We salute the Army’s first Black Ranger instructor who became a legendary neighborhood crime-fighter
"If you watched his body language ... you would get the message, 'I'm not the one to mess with.'"
It should come as no surprise that Master Sgt. Milton “Davey” Lockett Jr., the first Black Army Ranger instructor, also became a legend in the neighborhood in which he retired.
Lockett, born in Feb. 1935, joined the Army at 17 years old in 1952 according to the Columbus Ledger-Enquirer, serving for around a year in Korea and eventually finding himself at Fort Benning, Ga., where he signed up for Ranger School.
His son, Milton Lockett III, told the Ledger-Enquirer that his father “did so well in Ranger School they offered him a job to become a Ranger instructor.” That sealed his place in history — Lockett became the first Black U.S. Army Ranger instructor. He was later inducted into the Ranger Hall of Fame in 2001, and is recognized in a “Diversity in Leadership” display at the National Infantry Museum in Columbus, Ga.
He was also a “Ranger Demonstrator,” according to the Ledger-Enquirer, performing with a team “that promoted the specialty to exhibiting its skills around the country.” During one such performance at the University of Alabama, which was segregated at the time, the white Rangers were “treated to a picnic” after the demonstration, while the Black Rangers “ate on the bus.”
Lockett deployed twice to Vietnam during his service, once in 1965 and again in 1966. He was wounded by shrapnel during his first deployment after he and another soldier were pinned down by enemy fire on their way back from a mission. According to the Ledger-Enquirer, the two “huddled behind a fallen tree.” The other soldier unpinned a grenade and attempted to throw it at the enemy — but it hit the branches of the tree and “bounced right back at them.” The two, understandably, immediately got up and ran through enemy fire.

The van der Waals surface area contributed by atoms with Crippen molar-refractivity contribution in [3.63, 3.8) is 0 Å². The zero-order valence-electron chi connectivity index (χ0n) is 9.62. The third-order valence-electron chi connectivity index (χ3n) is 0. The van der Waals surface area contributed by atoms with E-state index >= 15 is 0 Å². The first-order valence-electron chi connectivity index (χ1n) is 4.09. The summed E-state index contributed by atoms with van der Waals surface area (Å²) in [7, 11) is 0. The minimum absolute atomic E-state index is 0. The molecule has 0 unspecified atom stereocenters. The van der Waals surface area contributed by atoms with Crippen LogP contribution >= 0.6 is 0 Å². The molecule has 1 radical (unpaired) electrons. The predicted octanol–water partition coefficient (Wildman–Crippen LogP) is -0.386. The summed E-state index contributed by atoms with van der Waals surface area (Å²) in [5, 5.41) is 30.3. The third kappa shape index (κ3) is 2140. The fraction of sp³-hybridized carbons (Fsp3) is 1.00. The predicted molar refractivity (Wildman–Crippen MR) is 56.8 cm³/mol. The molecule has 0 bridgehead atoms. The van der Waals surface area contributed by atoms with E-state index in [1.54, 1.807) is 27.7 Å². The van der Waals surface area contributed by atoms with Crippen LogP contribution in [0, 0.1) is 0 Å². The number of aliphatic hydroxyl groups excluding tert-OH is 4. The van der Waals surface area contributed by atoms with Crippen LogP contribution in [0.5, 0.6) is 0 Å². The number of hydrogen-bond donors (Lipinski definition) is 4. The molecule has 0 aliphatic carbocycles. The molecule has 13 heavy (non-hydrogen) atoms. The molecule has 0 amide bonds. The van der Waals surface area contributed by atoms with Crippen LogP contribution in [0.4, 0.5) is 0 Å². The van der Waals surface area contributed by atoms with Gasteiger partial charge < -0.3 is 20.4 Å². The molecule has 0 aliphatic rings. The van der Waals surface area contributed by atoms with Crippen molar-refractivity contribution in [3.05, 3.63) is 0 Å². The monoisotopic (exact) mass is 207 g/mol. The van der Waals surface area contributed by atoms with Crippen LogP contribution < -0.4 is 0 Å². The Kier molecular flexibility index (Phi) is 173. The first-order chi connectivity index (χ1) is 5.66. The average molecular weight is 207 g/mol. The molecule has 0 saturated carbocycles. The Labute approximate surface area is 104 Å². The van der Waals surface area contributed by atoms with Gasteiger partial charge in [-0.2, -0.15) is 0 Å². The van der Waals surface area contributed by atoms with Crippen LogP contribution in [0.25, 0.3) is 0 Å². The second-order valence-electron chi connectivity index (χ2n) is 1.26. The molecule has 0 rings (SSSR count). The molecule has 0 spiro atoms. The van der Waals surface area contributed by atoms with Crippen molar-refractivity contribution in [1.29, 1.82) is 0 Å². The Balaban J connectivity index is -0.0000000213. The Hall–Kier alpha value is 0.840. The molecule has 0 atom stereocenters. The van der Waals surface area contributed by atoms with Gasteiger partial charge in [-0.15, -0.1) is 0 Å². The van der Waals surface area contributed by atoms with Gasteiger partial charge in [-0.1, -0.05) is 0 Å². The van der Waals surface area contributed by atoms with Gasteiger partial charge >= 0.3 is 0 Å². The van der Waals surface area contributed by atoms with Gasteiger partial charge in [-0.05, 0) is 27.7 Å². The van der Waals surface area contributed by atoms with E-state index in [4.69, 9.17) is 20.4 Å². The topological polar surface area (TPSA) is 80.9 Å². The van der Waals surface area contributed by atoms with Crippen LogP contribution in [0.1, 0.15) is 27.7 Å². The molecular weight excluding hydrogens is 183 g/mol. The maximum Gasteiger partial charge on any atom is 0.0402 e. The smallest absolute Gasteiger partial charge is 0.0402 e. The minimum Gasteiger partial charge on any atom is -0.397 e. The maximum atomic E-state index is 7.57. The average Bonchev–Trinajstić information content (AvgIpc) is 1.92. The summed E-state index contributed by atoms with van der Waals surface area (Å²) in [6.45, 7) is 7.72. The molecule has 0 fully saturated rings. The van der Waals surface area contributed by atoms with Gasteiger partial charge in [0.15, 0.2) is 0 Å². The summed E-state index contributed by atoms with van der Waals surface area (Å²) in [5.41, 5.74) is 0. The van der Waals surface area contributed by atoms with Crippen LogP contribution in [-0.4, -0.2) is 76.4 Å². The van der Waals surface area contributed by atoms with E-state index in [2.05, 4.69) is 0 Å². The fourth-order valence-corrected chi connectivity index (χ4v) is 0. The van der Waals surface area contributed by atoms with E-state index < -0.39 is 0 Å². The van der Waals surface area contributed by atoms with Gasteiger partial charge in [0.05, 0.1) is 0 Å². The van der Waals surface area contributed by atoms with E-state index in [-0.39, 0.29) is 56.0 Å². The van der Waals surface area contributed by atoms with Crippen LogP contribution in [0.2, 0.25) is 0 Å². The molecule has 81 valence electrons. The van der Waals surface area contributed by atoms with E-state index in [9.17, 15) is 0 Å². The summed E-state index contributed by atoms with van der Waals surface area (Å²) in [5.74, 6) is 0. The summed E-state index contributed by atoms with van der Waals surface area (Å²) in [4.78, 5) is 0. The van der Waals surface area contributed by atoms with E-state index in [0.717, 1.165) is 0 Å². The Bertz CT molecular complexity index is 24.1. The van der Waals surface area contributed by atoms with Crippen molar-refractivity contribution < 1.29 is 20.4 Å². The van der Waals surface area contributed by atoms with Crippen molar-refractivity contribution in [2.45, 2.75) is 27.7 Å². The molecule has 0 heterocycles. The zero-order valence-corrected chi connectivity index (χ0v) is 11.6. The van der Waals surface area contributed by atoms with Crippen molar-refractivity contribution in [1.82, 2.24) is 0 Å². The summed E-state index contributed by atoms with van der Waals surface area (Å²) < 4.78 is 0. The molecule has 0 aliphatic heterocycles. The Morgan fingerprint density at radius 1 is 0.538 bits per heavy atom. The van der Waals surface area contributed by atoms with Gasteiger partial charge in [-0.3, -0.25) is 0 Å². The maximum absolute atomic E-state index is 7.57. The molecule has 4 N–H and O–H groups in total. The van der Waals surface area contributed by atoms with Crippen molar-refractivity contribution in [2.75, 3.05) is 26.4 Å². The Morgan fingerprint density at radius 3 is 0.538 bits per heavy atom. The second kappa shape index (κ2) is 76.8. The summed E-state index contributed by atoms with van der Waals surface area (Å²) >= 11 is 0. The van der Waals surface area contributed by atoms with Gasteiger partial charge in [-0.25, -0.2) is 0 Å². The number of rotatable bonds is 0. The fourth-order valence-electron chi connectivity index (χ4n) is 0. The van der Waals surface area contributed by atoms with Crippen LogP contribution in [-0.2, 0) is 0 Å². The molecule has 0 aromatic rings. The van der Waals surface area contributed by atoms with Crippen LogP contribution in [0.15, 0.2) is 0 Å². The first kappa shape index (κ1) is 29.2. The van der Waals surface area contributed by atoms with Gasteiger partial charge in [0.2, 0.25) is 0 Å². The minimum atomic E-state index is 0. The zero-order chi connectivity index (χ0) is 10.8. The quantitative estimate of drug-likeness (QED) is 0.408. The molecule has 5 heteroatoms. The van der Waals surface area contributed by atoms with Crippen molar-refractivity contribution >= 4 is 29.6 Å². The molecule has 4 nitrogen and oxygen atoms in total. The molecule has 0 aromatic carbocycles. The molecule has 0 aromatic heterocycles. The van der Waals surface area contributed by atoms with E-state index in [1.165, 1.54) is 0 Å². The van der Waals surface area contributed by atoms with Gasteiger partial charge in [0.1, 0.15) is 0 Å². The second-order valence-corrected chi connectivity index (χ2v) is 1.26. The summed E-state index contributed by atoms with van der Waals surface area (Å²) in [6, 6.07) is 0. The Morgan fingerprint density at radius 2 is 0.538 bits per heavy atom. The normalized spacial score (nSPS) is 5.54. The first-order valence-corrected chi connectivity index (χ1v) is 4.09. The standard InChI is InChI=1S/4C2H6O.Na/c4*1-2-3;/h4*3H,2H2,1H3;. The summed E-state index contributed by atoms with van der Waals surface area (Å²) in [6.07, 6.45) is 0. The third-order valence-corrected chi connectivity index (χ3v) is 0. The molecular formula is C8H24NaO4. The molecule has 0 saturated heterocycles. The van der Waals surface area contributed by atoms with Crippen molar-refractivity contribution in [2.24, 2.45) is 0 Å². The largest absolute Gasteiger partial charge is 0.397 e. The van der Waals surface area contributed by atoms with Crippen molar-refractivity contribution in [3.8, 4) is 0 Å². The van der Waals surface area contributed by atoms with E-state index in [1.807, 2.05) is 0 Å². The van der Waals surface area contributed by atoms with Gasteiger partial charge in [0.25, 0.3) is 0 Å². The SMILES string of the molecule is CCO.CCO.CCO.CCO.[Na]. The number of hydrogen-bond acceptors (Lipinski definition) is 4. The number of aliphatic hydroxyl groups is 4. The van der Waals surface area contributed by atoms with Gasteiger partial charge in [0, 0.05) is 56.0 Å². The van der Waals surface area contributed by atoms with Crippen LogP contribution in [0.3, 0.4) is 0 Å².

But Lockett’s son said it was the second tour that “really took something out of him.” He left the Army in 1972 and took a civilian job.
It was years later when Lockett’s life took another turn. Some of the kids in the neighborhood told him around 1991 that there was an elderly women in her 80s who “couldn’t leave her home, because drug dealers outside were hiding their stash in her yard,” according to the Ledger-Enquirer.
He never threatened the dealers outside — he didn’t address them at all; his son told the Ledger-Enquirer that Lockett simply escorted the woman wherever she needed to go, over and over again, until the dealers “moved on.”
“If you watched his body language and his intensity, you would get the message, ‘I’m not the one to mess with,'” Lockett’s son said. He went on to help start Carver Heights Against Drugs, and would often find where drug deals were taking place and stare the dealers down.
“You couldn’t sell drugs if someone was out in the street watching you,” his son said.
After passing away from prostate cancer in 2018 at the age of 86, the Columbus Police Department honored Lockett by naming its community room, where police sometimes meet with the Neighborhood Watch, after him.
His son told the Ledger-Enquirer that he’s “always wanted to be like my father.”
“He always tried to fight things he thought were wrong.”
Featured photo: Milton “Davey” Lockett Jr. (Courtesy of the National Infantry Museum)